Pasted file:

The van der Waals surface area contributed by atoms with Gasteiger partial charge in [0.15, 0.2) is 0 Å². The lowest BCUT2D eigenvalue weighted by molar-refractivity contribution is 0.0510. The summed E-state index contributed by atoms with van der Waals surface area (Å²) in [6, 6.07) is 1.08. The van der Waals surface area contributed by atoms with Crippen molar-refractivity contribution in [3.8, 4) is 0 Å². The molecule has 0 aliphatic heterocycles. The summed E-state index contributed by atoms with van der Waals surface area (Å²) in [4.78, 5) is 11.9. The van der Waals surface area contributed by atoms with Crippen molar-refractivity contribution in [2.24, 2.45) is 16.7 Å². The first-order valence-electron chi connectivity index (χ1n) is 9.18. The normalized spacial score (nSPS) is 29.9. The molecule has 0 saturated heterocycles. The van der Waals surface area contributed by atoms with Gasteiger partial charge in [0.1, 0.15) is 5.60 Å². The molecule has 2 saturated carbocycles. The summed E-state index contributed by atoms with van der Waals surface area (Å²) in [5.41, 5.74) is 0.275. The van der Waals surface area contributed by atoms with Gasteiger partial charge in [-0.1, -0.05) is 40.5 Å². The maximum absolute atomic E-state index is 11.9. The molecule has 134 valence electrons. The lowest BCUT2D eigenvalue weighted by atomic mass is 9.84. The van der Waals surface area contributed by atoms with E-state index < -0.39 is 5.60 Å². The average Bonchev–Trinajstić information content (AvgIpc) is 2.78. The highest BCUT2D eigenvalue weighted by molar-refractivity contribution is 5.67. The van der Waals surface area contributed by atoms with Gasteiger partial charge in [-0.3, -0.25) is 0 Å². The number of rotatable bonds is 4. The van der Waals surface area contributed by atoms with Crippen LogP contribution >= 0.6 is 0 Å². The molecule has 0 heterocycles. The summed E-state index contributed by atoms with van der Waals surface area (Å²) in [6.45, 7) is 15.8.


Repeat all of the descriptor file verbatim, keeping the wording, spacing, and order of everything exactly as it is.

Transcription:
The van der Waals surface area contributed by atoms with Gasteiger partial charge in [0.15, 0.2) is 0 Å². The lowest BCUT2D eigenvalue weighted by molar-refractivity contribution is 0.0510. The summed E-state index contributed by atoms with van der Waals surface area (Å²) in [6, 6.07) is 1.08. The van der Waals surface area contributed by atoms with Crippen molar-refractivity contribution in [3.8, 4) is 0 Å². The molecule has 0 aliphatic heterocycles. The summed E-state index contributed by atoms with van der Waals surface area (Å²) in [4.78, 5) is 11.9. The van der Waals surface area contributed by atoms with Crippen molar-refractivity contribution in [2.24, 2.45) is 16.7 Å². The first-order valence-electron chi connectivity index (χ1n) is 9.18. The normalized spacial score (nSPS) is 29.9. The molecule has 0 saturated heterocycles. The van der Waals surface area contributed by atoms with Gasteiger partial charge in [0.1, 0.15) is 5.60 Å². The molecule has 2 saturated carbocycles. The summed E-state index contributed by atoms with van der Waals surface area (Å²) in [5.41, 5.74) is 0.275. The van der Waals surface area contributed by atoms with Gasteiger partial charge in [-0.1, -0.05) is 40.5 Å². The maximum absolute atomic E-state index is 11.9. The molecule has 134 valence electrons. The lowest BCUT2D eigenvalue weighted by atomic mass is 9.84. The van der Waals surface area contributed by atoms with E-state index < -0.39 is 5.60 Å². The average Bonchev–Trinajstić information content (AvgIpc) is 2.78. The highest BCUT2D eigenvalue weighted by molar-refractivity contribution is 5.67. The van der Waals surface area contributed by atoms with Gasteiger partial charge in [-0.3, -0.25) is 0 Å². The number of rotatable bonds is 4. The van der Waals surface area contributed by atoms with Crippen LogP contribution >= 0.6 is 0 Å². The molecule has 0 heterocycles. The summed E-state index contributed by atoms with van der Waals surface area (Å²) in [6.45, 7) is 15.8.